And when things get tight for them (and sooner or later it will)…cities around the world will burn.  Lit by the rage of a thousand million parents who have no choice but to watch their children starve.  Eventually helplessness and desperation kindle into something more primal…those will be dark times.

    Will the First World lead the way to make the tough choices for the betterment of the future?  Will our leaders ask the people to make hard choices and accept a life with less bounty and freedom that they have been accustomed to?  (And will the people re-elect those bold leaders?)

    Will those with the most guns and butter share it with the less fortunate..or circle the wagons, close the borders and call in the National Guard?

    I hope the former…but it’s gonna be Interesting no matter what.

    1. Maybe, but at the same time, the rage of a few billion parents who are dirtpoor AND living in Africa or Asia will never affect Europe or the USA.  They have no way to get here, and even worse, produce nothing needed by the affluent nations.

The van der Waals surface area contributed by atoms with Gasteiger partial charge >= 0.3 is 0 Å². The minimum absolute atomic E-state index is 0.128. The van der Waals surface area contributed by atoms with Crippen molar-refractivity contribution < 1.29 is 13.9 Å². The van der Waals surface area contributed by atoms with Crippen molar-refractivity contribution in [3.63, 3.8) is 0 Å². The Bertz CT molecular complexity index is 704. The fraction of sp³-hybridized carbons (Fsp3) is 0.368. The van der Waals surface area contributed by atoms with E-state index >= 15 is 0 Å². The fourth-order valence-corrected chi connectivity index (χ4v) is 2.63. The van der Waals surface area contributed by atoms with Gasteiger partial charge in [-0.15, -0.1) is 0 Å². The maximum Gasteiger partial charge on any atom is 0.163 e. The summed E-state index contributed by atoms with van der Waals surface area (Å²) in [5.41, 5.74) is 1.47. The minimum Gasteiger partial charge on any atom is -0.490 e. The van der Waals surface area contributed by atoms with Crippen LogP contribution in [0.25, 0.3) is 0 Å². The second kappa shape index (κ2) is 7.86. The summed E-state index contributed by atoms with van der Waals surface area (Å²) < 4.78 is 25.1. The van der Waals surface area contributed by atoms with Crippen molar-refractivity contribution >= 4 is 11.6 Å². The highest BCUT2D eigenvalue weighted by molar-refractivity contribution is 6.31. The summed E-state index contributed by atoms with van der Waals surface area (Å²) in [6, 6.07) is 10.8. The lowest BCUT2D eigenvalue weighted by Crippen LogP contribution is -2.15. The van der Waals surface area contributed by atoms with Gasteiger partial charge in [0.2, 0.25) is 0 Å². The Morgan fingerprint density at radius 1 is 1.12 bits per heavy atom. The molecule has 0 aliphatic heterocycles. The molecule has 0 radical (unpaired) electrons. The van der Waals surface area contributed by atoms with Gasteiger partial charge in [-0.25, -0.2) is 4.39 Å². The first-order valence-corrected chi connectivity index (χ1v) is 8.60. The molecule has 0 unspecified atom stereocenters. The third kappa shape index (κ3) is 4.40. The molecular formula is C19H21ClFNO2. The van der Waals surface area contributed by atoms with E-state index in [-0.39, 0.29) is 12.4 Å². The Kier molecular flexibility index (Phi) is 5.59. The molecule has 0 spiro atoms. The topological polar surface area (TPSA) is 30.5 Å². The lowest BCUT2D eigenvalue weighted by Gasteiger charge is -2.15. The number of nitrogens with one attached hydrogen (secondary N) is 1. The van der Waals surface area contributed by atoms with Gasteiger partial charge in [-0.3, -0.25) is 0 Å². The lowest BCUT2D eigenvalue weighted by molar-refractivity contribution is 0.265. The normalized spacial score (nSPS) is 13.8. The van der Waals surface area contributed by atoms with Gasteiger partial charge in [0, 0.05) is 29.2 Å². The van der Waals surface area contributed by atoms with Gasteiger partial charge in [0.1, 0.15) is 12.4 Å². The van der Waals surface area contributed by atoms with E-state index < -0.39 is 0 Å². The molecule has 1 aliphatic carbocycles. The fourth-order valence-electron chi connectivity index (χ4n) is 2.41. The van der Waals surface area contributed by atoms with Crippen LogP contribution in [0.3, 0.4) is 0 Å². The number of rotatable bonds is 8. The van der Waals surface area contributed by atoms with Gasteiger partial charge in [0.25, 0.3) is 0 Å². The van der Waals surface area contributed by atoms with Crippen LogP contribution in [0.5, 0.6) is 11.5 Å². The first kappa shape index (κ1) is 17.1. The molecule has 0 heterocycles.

9. I wouldn’t worry about it.  Climate change will wipe out all the crops like rice and grains long before commodity prices become a problem.

    1. Does that mean they will continue to be cheap for a short while after they have been wiped out?  I do not trust your analysis.

  10. I’d like to know which inflation statistics Grantham is using to normalize his commodity price charts. One possible explanation for (some) of the observed high-side deviations is that the official inflation figures are too low – that is, if you used the higher, ‘true’ numbers, the upturn at the end of some of those graphs would be considerably muted.
    In any case, I expect high prices to result in considerably improved production in a lot of areas (not to mention more recycling). There are commodities like oil where the elasticity of supply is low… but when it comes to e.g. food production, the US at least has a pile of underutilized land. And for some things, like steel… it’s already insanely cheap – multiplying the price a fewfold won’t cause major problems.